Welcome back to The Boise Coffee Podcast! In this first episode of Season 3 I discuss how a city’s culture influences their coffee culture, then I give some tips on how to find great coffee when you’re visiting a new city. Here’s a quick rundown of those tips:
Do your research. Try Googling the name of your city + specialty coffee (for example, “Phoenix specialty coffee”), and then begin narrowing your search terms accordingly. I like to copy the names of coffee shops that look interesting and paste them into the notes app on my phone, that way I have a running list.
Prioritize your list of shops based on how close they are to wherever you’re staying (hotel, AirBnB, etc). You don’t want to get your hopes up about a cool looking cafe, only to realize it takes a 45min drive across town to get to.
Check out online reviews of the shops that look the most promising. I like to use Foursquare, but any similar service like Yelp or Google Reviews will work just as well. I find that Foursquare has less paid reviews and better reflects local favorites, but your milage may vary.
Be respectful to the staff of the coffee shop you choose to visit. If their coffee doesn’t quite live up to the hype, don’t throw your coffee in their faces – just make a note of it for yourself, and enjoy the caffeine rush.
Leave a review using whatever app/service you looked the shop up on. This will help other coffee junkies, and it will leave you a digital paper trail to follow the next time you’re in town.
This episode of The Boise Coffee Podcast is brought to you by My Espresso Shop. Use offer code BOISECOFFEE to receive 10% off your order of any espresso machine or grinder. You’re not gonna find a better deal than this, so if you’ve been looking at a new piece of equipment now is the perfect opportunity to grab it and save some money! Head over to MyEspressoShop.com now!
I hope you enjoy the first episode of this brand-new season! You can look forward to the second episode in just one week – following that, I’ll be reverting back to the normal bi-weekly schedule. Thanks for listening, and if you like what you hear please leave me a review on iTunes!
If we’re honest with ourselves, coffee shops provide a very utilitarian function during most of our week. They’re there to provide us with morning-saving caffeine-infused goodness on our way to work. In this episode we dive headlong into the world of to-go coffee by looking at the story of Leslie Buck and his famous Anthora Cup. To get there, though, we’ll first need to talk about water and the Spanish flu.
This week’s episode is brought to you by WMF Coffee Machines. Whether you’re looking to build a new coffee workstation for your business, or you’re looking for a simple drip brewer for your office, WMF has plenty of options to choose from. Find out more at wmf-coffeemachines.uk.com.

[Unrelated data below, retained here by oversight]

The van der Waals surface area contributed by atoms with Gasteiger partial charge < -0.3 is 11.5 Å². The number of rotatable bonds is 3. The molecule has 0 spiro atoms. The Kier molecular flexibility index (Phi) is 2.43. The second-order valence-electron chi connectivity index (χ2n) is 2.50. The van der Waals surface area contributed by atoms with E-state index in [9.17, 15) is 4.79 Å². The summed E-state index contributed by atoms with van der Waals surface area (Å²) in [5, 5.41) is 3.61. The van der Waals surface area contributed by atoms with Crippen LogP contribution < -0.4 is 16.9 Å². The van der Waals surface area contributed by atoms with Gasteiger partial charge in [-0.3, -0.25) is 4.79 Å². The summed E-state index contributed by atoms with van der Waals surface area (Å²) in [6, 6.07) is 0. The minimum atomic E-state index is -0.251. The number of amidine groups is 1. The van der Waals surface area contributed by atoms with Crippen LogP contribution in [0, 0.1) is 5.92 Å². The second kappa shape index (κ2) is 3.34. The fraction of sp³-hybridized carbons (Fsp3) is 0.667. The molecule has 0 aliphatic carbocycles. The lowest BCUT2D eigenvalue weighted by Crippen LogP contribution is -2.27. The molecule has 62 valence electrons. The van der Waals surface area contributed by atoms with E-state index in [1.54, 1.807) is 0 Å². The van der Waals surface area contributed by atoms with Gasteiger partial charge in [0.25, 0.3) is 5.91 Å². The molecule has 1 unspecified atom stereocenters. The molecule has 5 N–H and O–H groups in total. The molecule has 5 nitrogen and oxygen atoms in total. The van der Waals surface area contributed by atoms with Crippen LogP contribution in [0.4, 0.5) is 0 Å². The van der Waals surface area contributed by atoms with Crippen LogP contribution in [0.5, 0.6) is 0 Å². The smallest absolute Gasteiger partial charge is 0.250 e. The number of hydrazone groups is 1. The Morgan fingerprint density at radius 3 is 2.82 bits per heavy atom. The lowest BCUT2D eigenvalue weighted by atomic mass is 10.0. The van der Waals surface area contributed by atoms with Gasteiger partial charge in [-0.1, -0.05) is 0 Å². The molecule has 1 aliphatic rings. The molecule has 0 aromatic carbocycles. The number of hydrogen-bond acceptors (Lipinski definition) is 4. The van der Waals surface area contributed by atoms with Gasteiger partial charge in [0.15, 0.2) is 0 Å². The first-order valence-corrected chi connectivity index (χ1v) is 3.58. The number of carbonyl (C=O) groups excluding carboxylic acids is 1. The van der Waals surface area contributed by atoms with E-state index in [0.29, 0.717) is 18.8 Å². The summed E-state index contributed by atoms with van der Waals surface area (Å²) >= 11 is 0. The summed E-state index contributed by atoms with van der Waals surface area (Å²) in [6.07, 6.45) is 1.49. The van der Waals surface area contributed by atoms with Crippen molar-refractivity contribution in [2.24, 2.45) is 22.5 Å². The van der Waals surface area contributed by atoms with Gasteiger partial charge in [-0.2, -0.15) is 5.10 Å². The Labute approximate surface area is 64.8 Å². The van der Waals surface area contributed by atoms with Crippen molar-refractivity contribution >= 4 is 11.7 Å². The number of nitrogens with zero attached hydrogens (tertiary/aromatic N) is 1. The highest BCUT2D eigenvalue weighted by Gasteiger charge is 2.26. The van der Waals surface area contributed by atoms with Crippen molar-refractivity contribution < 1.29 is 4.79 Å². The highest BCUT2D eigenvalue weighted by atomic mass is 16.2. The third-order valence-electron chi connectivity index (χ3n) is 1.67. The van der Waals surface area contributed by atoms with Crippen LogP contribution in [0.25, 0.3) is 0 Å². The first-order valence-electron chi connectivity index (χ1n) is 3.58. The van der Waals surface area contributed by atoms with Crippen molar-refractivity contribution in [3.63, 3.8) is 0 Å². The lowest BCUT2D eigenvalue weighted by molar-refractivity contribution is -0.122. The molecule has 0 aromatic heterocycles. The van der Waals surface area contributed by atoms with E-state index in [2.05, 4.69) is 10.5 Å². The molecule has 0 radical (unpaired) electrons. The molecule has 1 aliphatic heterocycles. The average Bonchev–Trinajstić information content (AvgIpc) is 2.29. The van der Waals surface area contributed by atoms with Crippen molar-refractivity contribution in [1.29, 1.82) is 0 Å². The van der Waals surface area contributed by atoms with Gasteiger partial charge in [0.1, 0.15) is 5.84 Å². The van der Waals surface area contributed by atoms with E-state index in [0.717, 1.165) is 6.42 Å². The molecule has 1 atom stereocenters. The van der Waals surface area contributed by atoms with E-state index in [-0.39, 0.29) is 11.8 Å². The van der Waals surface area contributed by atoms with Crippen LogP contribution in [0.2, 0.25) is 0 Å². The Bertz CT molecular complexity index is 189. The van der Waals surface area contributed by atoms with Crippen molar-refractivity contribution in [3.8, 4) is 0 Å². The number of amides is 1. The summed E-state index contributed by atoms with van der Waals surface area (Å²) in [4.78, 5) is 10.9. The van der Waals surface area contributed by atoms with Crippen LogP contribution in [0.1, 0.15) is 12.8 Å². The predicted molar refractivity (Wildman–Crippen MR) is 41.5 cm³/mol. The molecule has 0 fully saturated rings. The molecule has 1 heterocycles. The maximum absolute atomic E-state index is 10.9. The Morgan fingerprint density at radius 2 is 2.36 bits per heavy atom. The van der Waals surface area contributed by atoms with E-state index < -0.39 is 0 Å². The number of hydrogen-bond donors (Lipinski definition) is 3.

Last week the media was abuzz about a new coffee shop in LA. While the coffee itself was nothing too special, the name was provocative to say the least. “Dumb Starbucks” had a near-identical menu to the coffee giant, with one exception: the word dumb preceded every drink. And while I imagine it was silly to order a Dumb Grande Dumb Latte, I couldn’t help but chuckle. How was this legal? According to a well written FAQ available in the Dumb Store, the shop falls under a “parody art” loophole in the law. By their own claim, Dumb Starbucks isn’t a coffee shop; instead, it is a parody art gallery where the art in question is the coffee being sold.
Starbucks eventually responded, saying: “We are evaluating next steps and while we appreciate the humor, they cannot use our name, which is a protected trademark.” And, as expected, Dumb Starbucks got shut down yesterday by the LA County department of health services.
As it turns out, this was all an elaborate prank from Comedy Central’s Nathan Fielder to promote his upcoming new show, Nathan For You. While this initial stage of the joke is complete, he plans to take Dumb Starbucks to Brooklyn next. I’m hoping I can make it down there and get some live coverage of the shenanigans whenever they end up unfolding.
The attraction generated a host of media coverage, everywhere from USA Today to The Verge. A name well known to the specialty coffee community threw in his two cents as well: tonx co-founder Tony Konecny. He actually got eyes-on the store and shot the instagram photo above before tweeting:
hey @dumbstarbucks, if you guys need some beans and some help moving this line, I might like to help.
In my view, Dumb Starbucks is pretty dumb. But they illustrate a great point: people enjoy making fun of anything too ubiquitous or too large. Perhaps the tide is turning for Starbucks and other similar coffee giants. And man, what I would give to have tonx beans available at your corner cafe.